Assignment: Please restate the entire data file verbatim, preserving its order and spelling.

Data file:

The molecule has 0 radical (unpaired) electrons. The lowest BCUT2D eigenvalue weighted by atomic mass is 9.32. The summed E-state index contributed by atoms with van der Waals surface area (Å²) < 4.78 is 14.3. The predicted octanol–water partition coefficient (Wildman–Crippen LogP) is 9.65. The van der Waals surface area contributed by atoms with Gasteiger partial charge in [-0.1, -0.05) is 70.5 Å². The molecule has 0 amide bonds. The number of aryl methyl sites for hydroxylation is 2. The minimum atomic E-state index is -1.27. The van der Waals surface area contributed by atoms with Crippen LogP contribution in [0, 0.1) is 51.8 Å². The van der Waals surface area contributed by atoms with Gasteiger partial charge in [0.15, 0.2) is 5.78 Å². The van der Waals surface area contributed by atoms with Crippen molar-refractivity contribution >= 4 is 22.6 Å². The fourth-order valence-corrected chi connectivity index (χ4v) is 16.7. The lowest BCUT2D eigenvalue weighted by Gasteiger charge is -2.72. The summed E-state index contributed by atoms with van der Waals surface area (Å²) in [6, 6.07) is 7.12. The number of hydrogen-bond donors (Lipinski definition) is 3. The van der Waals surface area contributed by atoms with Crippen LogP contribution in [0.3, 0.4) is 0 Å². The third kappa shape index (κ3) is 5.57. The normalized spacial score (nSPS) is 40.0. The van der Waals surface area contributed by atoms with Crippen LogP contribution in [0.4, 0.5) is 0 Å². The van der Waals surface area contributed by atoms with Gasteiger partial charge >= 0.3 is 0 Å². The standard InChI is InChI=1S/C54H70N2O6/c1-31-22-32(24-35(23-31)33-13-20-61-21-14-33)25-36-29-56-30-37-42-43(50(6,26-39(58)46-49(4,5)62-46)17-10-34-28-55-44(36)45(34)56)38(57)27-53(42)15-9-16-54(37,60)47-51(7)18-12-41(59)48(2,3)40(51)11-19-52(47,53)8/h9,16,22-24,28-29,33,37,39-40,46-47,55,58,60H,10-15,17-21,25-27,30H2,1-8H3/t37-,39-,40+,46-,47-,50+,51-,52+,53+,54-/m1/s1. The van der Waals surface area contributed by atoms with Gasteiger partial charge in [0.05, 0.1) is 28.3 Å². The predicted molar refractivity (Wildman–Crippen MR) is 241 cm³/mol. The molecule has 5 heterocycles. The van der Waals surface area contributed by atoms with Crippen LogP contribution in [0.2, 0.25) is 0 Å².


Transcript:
The molecule has 0 radical (unpaired) electrons. The lowest BCUT2D eigenvalue weighted by atomic mass is 9.32. The summed E-state index contributed by atoms with van der Waals surface area (Å²) < 4.78 is 14.3. The predicted octanol–water partition coefficient (Wildman–Crippen LogP) is 9.65. The van der Waals surface area contributed by atoms with Gasteiger partial charge in [-0.1, -0.05) is 70.5 Å². The molecule has 0 amide bonds. The number of aryl methyl sites for hydroxylation is 2. The minimum atomic E-state index is -1.27. The van der Waals surface area contributed by atoms with Crippen LogP contribution in [0, 0.1) is 51.8 Å². The van der Waals surface area contributed by atoms with Gasteiger partial charge in [0.15, 0.2) is 5.78 Å². The van der Waals surface area contributed by atoms with Crippen molar-refractivity contribution >= 4 is 22.6 Å². The fourth-order valence-corrected chi connectivity index (χ4v) is 16.7. The lowest BCUT2D eigenvalue weighted by Gasteiger charge is -2.72. The summed E-state index contributed by atoms with van der Waals surface area (Å²) in [6, 6.07) is 7.12. The number of hydrogen-bond donors (Lipinski definition) is 3. The van der Waals surface area contributed by atoms with Crippen LogP contribution in [0.3, 0.4) is 0 Å². The third kappa shape index (κ3) is 5.57. The normalized spacial score (nSPS) is 40.0. The van der Waals surface area contributed by atoms with Crippen LogP contribution in [0.4, 0.5) is 0 Å². The van der Waals surface area contributed by atoms with Gasteiger partial charge >= 0.3 is 0 Å². The standard InChI is InChI=1S/C54H70N2O6/c1-31-22-32(24-35(23-31)33-13-20-61-21-14-33)25-36-29-56-30-37-42-43(50(6,26-39(58)46-49(4,5)62-46)17-10-34-28-55-44(36)45(34)56)38(57)27-53(42)15-9-16-54(37,60)47-51(7)18-12-41(59)48(2,3)40(51)11-19-52(47,53)8/h9,16,22-24,28-29,33,37,39-40,46-47,55,58,60H,10-15,17-21,25-27,30H2,1-8H3/t37-,39-,40+,46-,47-,50+,51-,52+,53+,54-/m1/s1. The van der Waals surface area contributed by atoms with Gasteiger partial charge in [0.05, 0.1) is 28.3 Å². The predicted molar refractivity (Wildman–Crippen MR) is 241 cm³/mol. The molecule has 5 heterocycles. The van der Waals surface area contributed by atoms with Crippen LogP contribution in [0.2, 0.25) is 0 Å².